‘Hope, Soledad’ is an arresting, powerful film portraying a different slice of Latinidad than is normally seen on screen, centering the interior lives of two Indigenous Mexican women, and drawing on their own cultural traditions in a world that does not value them.
To discuss the surprise success of non-European teams at this year’s Women’s World Cup, Latino Rebels Radio host Julio Ricardo Varela welcomes back Brenda Elsey, author of ‘Futbolera: A History of Women and Sports in Latin America.’
Cozy murder is back! Season three of the Hulu mystery series ‘Only Murders in the Building’ returns Tuesday, August 8, with stars Steve Martin, Martin Short and Selena Gomez reprising their roles as unlikely sleuths Charles, Oliver and Mabel.
Latino Rebels Radio host Julio Ricardo Varela welcomes acclaimed Puerto Rican author Esmeralda Santiago for a lively discussion about her latest book ‘Las Madres’ and the power of becoming visible in the United States through literature.
From 1998 to 2005, 49 elderly women were robbed and strangled in their homes in Mexico City by a serial killer dubbed the “Mataviejitas” (The Little Old Lady Killer), the subject of a Netflix documentary by director María José Cuevas.
Latin America is taking Barbie mania to an extreme, with everything from pink-colored tacos and pastries, commercial planes bearing the Barbie logo, political ads, and even Barbie-themed protests.
Latino Rebels speaks with Fanny Véliz Grande, founder and CEO of Avenida Productions and actor Aimee Carrero (‘Elena of Avalor,’ ‘The Menu’) —both SAG members for over 10 years— about the need to open Hollywood to Latino talent.
“I just want to empower our community to reclaim their healing,” says Cynthia Cerrato, a bilingual bi-cultural licensed marriage and family therapist serving individuals, couples, and families in the Los Angeles area.
Mexican prosecutors announced Saturday night that they are withdrawing a case against a woman who was sentenced to six years in prison for killing a man as he raped and attacked her.
Christina Vidal sits down with Latino Rebels to discuss Amazon Freevee’s ‘Primo,’ bringing that female energy to a largely male cast, and the ways in which Latino representation has changed since her TV debut more than 20 years ago.
A Mexican woman who killed a man defending herself when he attacked and raped her in 2021 was sentenced to more than six years in prison, a decision her legal defense called “discriminatory” and vowed to appeal Tuesday.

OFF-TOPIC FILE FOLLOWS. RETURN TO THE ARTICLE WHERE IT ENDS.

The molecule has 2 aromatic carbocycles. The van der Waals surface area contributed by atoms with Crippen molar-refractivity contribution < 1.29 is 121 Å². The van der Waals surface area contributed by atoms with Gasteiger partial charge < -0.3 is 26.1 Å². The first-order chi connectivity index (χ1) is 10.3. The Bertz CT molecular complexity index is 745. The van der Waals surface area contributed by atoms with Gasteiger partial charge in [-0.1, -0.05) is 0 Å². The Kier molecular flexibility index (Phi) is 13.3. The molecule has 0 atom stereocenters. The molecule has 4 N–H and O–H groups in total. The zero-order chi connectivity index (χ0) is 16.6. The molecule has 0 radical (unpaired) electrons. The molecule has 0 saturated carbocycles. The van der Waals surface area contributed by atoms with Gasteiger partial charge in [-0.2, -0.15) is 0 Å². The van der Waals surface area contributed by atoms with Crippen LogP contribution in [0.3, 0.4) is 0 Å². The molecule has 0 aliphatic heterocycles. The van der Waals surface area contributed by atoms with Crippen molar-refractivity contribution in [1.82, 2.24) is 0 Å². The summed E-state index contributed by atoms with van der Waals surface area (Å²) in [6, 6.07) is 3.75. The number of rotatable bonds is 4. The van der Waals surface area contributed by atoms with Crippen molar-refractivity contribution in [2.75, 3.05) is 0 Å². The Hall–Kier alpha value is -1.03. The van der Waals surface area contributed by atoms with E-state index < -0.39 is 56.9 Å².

Jennifer Lopez has more than earned the right to be the star, to put great men in supporting roles, and tell a story that unapologetically centers her. It’s a rare feat for a Latina, but hopefully one that becomes less so as J.Lo continues paving the way.
“I’ve always wanted to work with (writer-director) Robert (Rodriguez),” Brazilian actress Alice Braga told Latino Rebels. “He’s a Latino director that really, really believes in representation. And he supports a lot the Latin community. He brings Latin actors like myself to work on his films.”
With the hope of finding their children dwindling, hundreds of parents whose children are missing marched through Mexico City demanding answers as the country observed Día de la Madre (Mother’s Day).
“I wanted to write my own history, add a piece, and make it from the point of view of a woman, the anonymous woman,” says Manuel Martelli, co-writer and director of ‘Chile ‘76,’ which offers up a slice of bourgeoisie life under the infamous dictator Augusto Pinochet.
‘Chile ’76’ and ‘The Cow Who Sang a Song Into the Future’ not only announce the arrival of two distinctive, idiosyncratic voices, but directors Manuela Martelli and Francisca Alegría are harbingers of what is yet to come from Latin American cinema.
As we continue the fight to prevent sexual violence, we also need to advocate for essential reproductive health care and services for survivors. This includes timely access to emergency contraception, which until recently was not available to women and girls in Honduras.
Beatriz, a woman diagnosed with lupus, was denied an abortion of an anencephalic fetus in 2013 in El Salvador despite 15 doctors’ recommendations that she do so to protect her health. Attorneys for Beatriz’s family —she died in 2017— are challenging El Salvador’s total ban.
Brazil’s Indigenous women often lead their villages and groups, but for many years they were looked down on when they tried to play soccer. As the South American nation improves its structure for female players, Indigenous women say they also feel encouraged to take up the sport.
A network of groups in Mexico provides virtual guidance as well as shipments of abortion pills for women who want to terminate a pregnancy on their own. Their work has sparked interest in the U.S. and a surge of requests for help, after the Supreme Court moved to eliminate the constitutional right to abortion last year.
In this episode of Latino USA, playwright and author Quiara Alegría Hudes talks about her memoir ‘My Broken Language,’ adapting it for the stage, and how joy and grief intertwine in the stories she tells.